James Millar and Ros Ball: How to rear heroes and heroines

Early role play can have a lasting impact. Picture: Getty/iStockphoto
Early role play can have a lasting impact. Picture: Getty/iStockphoto
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This week’s gender furores – around a female Doctor Who and the Advertising Standards Agency report on gender stereotypes – demonstrate precisely why we wrote our book, The Gender Agenda.

We can’t take any credit for the timing, that’s down to a combination of some sort of magic foresight on the part of our publisher and the fact that gender issues are always with us.

The Doctor Who stooshie neatly sums up the lack of female role models in popular culture, and the resistance to changing that. If there were already enough iconic female characters to go round, the casting of Jodie Whittaker wouldn’t have raised an eyebrow.

The second story, the ASA report, came with cast iron evidence that gender stereotypes harm kids and made the point that while one advert on its own might have little impact, there’s a cumulative effect and the weight of expert opinion is that over time it does matter.

For The Gender Agenda, we spent two years documenting all the little ways that our daughter and son were treated differently, and while each incident could be dismissed as inconsequential, if you put them together you got a bigger, more compelling and, we’d argue, darker picture. From birth, children are constricted and limited by the stereotypes applied by society, by popular culture and by their parents and family.

When our son was born nearly three years after our daughter we knew something was going on in the way he was treated by comparison with her. For example, she was given a white fluffy teddy bear in a pink hat when she was born; he got a T-Rex baring its teeth. Boys are trained to like aggression straight out of the womb.

When we took our son to be weighed the district nurses praised him as a “lovely big boy”. No-one ever commented on our daughter being big like it was a good thing. Even though she was way chubbier than he ever was. Big girls are bad girls in our society.

And while our daughter’s first three years seemed to be all action, the most attention she ever received was the day she was a bridesmaid and everyone commented on how lovely she looked. In the months after, she’d often ask to put on her bridesmaid’s dress again because “people liked her” when she wore it.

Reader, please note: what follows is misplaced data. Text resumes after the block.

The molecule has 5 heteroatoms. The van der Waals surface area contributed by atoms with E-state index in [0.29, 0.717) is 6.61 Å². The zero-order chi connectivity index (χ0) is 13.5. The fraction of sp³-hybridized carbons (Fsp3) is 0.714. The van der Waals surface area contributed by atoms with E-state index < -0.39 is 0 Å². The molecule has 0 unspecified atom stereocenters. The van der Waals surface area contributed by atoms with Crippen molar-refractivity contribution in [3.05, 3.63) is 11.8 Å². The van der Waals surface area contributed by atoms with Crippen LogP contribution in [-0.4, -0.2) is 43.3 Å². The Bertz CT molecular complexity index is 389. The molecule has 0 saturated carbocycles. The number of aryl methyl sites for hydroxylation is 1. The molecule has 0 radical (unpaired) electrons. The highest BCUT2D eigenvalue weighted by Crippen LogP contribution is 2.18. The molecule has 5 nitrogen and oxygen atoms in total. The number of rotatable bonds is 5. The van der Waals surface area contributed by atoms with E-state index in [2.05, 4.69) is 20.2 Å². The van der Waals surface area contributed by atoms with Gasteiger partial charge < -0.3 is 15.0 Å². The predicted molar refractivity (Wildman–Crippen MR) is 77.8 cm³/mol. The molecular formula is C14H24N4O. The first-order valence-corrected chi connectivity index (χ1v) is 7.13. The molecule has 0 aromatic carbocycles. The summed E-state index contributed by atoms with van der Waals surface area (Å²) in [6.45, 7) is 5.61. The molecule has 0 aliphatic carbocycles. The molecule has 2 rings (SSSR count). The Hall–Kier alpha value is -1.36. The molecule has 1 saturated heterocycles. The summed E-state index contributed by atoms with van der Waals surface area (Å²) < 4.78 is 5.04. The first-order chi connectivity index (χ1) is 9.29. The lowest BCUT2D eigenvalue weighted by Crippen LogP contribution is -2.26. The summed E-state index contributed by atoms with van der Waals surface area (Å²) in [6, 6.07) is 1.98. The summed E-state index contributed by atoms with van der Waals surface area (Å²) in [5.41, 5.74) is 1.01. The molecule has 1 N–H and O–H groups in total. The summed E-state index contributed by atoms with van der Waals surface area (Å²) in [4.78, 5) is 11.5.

So when we stumbled across an old book on eBay called There’s A Good Girl, it changed everything. It was written by a German lawyer called Marianne Grabrucker in 1981. She noted down all the ways her daughter was treated differently in her first three years. How saying “there’s a good girl” was a way of encouraging demure behaviour among females while a male child acting up was dismissed with the age-old excuse “boys will be boys”.

Her approach made sense. When you’ve got a problem at work, for example, the advice is to keep a diary, build up a body of evidence of every time the problem arises.

We recorded instances of our kids being treated differently on Twitter using the @GenderDiary handle. This made it more immediate and it meant we tapped into a community of like-minded people, folk who let us know we weren’t alone and that we were on to something.

And through them we began to pull together resources and strategies to fight back.

When we complained that in so many children’s books all the characters are male, our followers suggested we pull together some alternatives. So we crowd-sourced a list of books that feature lead female characters like queens from history and princesses that fight dragons (a firm favourite remains The Paper Bag Princess, who dismisses the knight who seeks to “save” her by telling him he’s a “bum”).

We also pledged that trips to the cinema would alternate between seeing films with a male lead and ones with a female lead. Initially that meant seeing a lot of Tinker Bell films, but things have improved – Frozen broke the mould and Wonder Woman has just broken box office records.

We found that gender is largely a man-made construct, pun intended.

And why does any of it matter? Because we limit our children when we label them. No parent would knowingly sign up to put barriers in the way of their children’s ambition or outlook.

We hope that The Gender Agenda makes these barriers easier to see, easier to avoid and makes all children’s lives easier and more equal.

The Gender Agenda, James Millar and Ros Ball, Jessica Kingsley Publishers, £9.99